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Every day we are confronted with a multitude of problems; some of these are easily solved, some are difficult and some impossible. The stress we feel when coping with problems is what makes them annoying, but that can be controlled with the attitude we bring to our world. A pain-filled emotional state will hamper dealing with even the simplest problem and make the completion of any task onerous and if one is in a truly dark state absolutely impossible.

I am reminded of the old saying, If you want to get something done, ask a busy man. Conversely, if you don’t want something done assign it to an idle man. The reasons are obvious enough: the busy man is filled with enthusiasm, success and the inertia of accomplishment, while the idle one is swallowed up in his own misery and the inertia of despair, doubt and failure. Most people most of the time are in an emotional condition where they can cope well enough with their daily problems. However, they shuffle their bigger ones off onto other people who are willing to take responsibility for  getting the necessary things done. People are motivated by their bosses who take responsibility for their purposeful behavior which they themselves cannot do. These other people are no better prepared for coping with the problems, but they have accepted the official task of taking the responsibility and are abstracted enough from their subordinates’ emotional tangles that they can make decisions. They then shift the responsibility for accomplishing these decisions off onto others who don’t have to endure responsibility, but just do the physical things that are needed to be done to accomplish the task. The whole process is that of shifting the emotional burden for the social responsibility off onto others and as soon as this process has gone through several steps the cause and effect of any individual’s actions is blurred sufficiently that everyone can sleep well and just do their job.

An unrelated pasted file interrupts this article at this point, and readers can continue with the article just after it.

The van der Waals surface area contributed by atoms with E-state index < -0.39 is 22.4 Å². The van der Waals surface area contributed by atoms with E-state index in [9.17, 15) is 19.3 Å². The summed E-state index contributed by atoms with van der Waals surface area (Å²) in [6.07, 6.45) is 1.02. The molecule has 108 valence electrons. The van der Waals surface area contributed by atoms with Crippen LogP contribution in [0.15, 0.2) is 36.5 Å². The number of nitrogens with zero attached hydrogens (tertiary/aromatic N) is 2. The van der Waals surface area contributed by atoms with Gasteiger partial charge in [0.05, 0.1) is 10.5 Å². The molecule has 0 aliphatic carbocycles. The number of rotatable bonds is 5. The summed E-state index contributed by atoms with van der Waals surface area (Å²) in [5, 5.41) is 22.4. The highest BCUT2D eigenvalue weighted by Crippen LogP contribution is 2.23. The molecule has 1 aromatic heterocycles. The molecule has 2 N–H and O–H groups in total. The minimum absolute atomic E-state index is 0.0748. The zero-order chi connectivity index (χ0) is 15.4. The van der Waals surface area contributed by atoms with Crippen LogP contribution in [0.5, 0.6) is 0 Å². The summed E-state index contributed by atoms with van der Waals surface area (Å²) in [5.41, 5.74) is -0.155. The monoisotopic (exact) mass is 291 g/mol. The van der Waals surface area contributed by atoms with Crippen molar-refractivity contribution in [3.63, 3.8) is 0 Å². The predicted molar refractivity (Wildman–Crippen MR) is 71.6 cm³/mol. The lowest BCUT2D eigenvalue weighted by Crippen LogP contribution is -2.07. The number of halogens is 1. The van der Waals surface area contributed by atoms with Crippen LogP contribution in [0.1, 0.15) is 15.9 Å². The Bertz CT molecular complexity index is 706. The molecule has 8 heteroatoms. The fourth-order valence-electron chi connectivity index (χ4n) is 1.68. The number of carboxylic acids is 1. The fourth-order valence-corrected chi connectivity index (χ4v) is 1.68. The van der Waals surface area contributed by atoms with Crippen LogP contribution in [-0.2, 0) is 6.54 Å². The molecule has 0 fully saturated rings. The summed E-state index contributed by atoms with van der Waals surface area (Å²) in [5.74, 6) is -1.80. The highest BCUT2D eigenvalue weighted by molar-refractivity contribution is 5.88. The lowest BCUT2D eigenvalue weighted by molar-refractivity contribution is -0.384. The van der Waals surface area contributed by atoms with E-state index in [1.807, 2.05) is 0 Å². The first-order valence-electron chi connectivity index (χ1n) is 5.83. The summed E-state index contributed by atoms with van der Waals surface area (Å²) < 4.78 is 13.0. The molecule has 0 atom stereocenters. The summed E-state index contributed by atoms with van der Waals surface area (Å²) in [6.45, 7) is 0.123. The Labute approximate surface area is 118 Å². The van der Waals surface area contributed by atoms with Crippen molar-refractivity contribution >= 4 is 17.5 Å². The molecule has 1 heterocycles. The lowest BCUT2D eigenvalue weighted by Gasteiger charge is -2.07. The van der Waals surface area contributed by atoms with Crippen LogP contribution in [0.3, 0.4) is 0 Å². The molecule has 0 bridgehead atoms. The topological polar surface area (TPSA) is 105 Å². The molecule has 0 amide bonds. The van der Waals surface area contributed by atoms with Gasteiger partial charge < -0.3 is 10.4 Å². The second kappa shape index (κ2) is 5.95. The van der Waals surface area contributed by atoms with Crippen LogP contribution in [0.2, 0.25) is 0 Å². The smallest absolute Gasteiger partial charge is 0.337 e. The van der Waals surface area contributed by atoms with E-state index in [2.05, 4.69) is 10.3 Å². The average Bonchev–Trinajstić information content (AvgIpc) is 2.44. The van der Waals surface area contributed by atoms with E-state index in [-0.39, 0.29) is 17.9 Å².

I accept this rather grim view of social reality as part of natural reality, both of which also have some aspects of unavoidable pain. However, after we have gotten over the unsentimental part of that idea and move forward with coping with problems themselves they become much more tractable. One of the key elements of accomplishment is confidence. That is born of a clear vision of what needs to be done and the knowledge that the resources are available to do it, but the key element of confidence is the habit of acting decisively when the time is ripe, even though the facts are not all in. Confidence is in the habit of instant action when action is needed, but to be successful it must be founded on well-practiced habits and not so much on perfected information.

There is a strange crossover and amalgamation between confidence and contentment because, although confidence seems founded in action and contentment seems founded on inaction, they are in their roots the same thing. Great action requires confidence that all will be right with the world regardless of the outcome. The champions of confidence behave as if their actions will result in perfected accomplishment, but this is almost identical to what contentment means because, even if by chance there is absolute failure in the action, even then all will be right with the world. Contentment permits total confidence and confidence permits total contentment.

The joust and the clash are whole-hearted for the real competitors.

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